The gift, and the life, a mystery

His commitment to candour didn't extend to his own affairs. Sketchy reports of his life reveal a man who was shy, reserved, in precarious health and suspicious of the celebrity that would come to attend his name. Such was his mania for privacy that the last image we have of him is a photograph taken at about the age of 35. The library's handsome portrait by Norman Carter was done to honour the great donor eighteen years after his death. The recluse of Darlinghurst Road refused even to pose for a bust which the government of New South Wales wished to commission. Perhaps he had a point: by this late stage he was wizened, fragile and bald.

Mitchell entered his sixties buying on a greater scale than ever before but wondering what on earth would become of his hoard. He had never married. An engagement in his late twenties petered out. Richardson wrote: 'He shunned women.' [9] At some stage he warned his cousin Rose Scott: 'I have already told you, and I now repeat it, that in all probability I shall never ask anyone to share my lot.' [10] He was one of the confirmed bachelors the nation has a good deal to be grateful for. Another was Sir Alfred Felton who bequeathed £2 million to the National Gallery of Victoria. A third was Sir William Dixson whose name would come to be honoured alongside Mitchell's in establishing the library. Two fortunes – coal and tobacco – bequeathed by two bachelors were at the heart of the project.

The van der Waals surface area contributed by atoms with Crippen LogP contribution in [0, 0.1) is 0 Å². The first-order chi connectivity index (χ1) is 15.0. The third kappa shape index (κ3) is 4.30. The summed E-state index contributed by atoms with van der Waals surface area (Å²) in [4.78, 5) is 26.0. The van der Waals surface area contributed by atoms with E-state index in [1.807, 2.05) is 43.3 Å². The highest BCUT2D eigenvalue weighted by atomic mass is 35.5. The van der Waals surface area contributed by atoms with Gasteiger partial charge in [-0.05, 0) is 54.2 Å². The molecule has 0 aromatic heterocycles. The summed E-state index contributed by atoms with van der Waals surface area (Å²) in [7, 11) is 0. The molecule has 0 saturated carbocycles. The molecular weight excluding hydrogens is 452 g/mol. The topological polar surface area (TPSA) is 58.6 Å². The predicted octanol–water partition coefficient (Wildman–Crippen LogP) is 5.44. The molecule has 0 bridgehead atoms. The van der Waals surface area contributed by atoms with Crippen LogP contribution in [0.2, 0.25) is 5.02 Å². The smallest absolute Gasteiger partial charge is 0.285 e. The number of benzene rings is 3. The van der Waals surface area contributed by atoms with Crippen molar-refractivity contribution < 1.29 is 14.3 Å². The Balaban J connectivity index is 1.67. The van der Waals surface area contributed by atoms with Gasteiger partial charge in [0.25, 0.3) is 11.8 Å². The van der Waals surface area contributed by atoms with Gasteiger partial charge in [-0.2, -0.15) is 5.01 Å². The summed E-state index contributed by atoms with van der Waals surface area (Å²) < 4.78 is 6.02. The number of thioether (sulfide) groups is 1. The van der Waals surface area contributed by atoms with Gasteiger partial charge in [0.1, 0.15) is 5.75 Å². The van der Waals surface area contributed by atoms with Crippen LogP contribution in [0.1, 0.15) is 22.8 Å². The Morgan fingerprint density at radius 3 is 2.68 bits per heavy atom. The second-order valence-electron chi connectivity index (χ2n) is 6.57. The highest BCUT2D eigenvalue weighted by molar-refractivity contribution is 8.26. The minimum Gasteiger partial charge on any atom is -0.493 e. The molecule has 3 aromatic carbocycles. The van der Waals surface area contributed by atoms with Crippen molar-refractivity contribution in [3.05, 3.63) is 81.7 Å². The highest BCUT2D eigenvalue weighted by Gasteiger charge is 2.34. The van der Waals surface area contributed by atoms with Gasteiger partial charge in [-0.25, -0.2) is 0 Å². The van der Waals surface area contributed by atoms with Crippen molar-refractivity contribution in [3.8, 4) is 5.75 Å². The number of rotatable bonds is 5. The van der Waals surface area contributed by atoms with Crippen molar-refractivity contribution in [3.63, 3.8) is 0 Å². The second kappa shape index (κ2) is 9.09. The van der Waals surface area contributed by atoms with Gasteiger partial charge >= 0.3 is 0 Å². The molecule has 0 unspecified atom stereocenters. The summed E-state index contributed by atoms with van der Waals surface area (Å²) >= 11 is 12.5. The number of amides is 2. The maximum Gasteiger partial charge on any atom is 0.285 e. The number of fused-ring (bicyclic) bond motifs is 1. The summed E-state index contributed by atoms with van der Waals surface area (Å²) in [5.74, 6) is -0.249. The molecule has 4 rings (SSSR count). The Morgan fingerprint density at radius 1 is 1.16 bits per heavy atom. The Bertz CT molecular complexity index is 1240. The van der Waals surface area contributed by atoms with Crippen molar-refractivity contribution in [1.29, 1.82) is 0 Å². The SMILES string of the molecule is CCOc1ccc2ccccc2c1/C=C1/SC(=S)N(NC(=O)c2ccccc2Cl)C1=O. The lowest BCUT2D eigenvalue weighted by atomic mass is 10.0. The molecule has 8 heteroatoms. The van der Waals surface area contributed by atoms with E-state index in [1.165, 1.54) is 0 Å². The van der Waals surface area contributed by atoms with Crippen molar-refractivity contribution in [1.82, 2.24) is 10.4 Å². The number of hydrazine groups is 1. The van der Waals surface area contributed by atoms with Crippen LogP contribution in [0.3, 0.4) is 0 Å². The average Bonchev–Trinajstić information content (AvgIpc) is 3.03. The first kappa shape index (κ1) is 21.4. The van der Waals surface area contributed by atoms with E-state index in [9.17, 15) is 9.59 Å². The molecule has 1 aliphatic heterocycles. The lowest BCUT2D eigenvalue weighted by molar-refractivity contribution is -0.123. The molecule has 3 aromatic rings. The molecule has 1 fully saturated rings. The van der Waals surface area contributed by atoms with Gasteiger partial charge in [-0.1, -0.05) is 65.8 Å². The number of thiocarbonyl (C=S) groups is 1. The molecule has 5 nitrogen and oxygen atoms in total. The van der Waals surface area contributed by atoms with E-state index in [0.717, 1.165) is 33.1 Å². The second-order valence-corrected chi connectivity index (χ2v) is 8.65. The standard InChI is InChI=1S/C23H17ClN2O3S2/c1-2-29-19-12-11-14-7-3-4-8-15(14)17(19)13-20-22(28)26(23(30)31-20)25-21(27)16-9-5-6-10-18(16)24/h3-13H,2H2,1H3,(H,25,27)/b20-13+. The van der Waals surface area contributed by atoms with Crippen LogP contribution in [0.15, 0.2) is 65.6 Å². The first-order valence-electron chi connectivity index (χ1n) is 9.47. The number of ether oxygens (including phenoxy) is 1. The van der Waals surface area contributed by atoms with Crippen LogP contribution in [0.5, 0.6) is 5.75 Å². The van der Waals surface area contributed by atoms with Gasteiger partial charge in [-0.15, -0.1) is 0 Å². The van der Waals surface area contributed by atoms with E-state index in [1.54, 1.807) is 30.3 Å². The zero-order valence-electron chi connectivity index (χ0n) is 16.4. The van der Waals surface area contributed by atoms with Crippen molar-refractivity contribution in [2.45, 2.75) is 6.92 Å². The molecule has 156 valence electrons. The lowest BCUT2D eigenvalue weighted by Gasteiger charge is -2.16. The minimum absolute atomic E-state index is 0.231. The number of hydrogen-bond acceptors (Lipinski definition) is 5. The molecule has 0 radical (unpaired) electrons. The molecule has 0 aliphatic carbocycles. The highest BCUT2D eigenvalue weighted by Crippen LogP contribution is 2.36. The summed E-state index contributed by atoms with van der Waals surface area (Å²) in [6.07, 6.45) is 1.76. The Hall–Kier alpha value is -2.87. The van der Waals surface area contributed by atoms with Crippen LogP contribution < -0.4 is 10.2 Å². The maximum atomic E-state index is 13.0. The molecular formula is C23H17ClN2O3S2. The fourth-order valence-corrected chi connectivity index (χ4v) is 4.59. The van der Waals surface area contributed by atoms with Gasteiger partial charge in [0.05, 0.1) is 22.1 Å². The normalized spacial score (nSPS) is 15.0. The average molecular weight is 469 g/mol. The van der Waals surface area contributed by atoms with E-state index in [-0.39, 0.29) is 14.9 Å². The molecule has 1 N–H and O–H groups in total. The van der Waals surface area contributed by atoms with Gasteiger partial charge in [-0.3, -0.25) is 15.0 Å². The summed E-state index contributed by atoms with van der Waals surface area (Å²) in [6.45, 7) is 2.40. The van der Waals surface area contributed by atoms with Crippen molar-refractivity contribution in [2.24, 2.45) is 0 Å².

It might not have happened. So suspicious was Mitchell of the politicians of New South Wales that for years he was deterred from leaving his collection to the state. He toyed with a huge gift to Sydney University. Jose claims there were times Mitchell 'reckoned it wiser to let the library be dispersed after his death by an auction sale, in order to encourage new collectors.' [11] The head of the old library took on the task of talking Mitchell round, a task Anderson handled extraordinarily well considering both men disliked and distrusted one another. Business was their link. The library withdrew from the Australiana market leaving Mitchell a clear run. Within three years, the collector was ready to promise the library his treasures. When news of the gift broke in 1898, the invisible collector of Darlinghurst became a public figure on whom poured down the thanks of a grateful New South Wales.

[media]But these were terrible times. Drought and bank busts had left Australia in deep depression. The minister responsible for building the new library – 'and make provision therein for keeping the collection by itself and making it freely available for students of Australasian history' [12] – was a bush Philistine of the old school. Year after year, nothing was done. The donor, his health failing, insisted the building be ready within a year of his death or the gift would fail. A providential change of ministry allowed the project to begin at last. After a good deal of colourful bickering about the site, construction began in April 1906 with Mitchell the Banquo at all ceremonies.

Scot Skirving was summoned to Darlinghurst Road about a year later. Having battled his way past the housekeeper and into a squalid bedroom, he found 'a very sick man, probably sick unto death.' [13] Mitchell was in the last stage of pernicious anaemia, a then-untreatable condition that prevents the body taking up vitamin B12. He was feeble, tiny and yellow

I wanted badly to be decent and useful to this interesting and useful man. After some perfectly banal sentences, he looked at me and spoke as follows: 'I have sent for you not because I wish to be treated, for I am done with this world and am indifferent to life. I've merely wished to have someone sign my death certificate, and so cause no trouble.' The doctor rallied the relatives and 'got a nurse or two into that house of piggery, and things were straightened up. The patient was washed and nursed till the end came, I think on 24 July 1907. [14]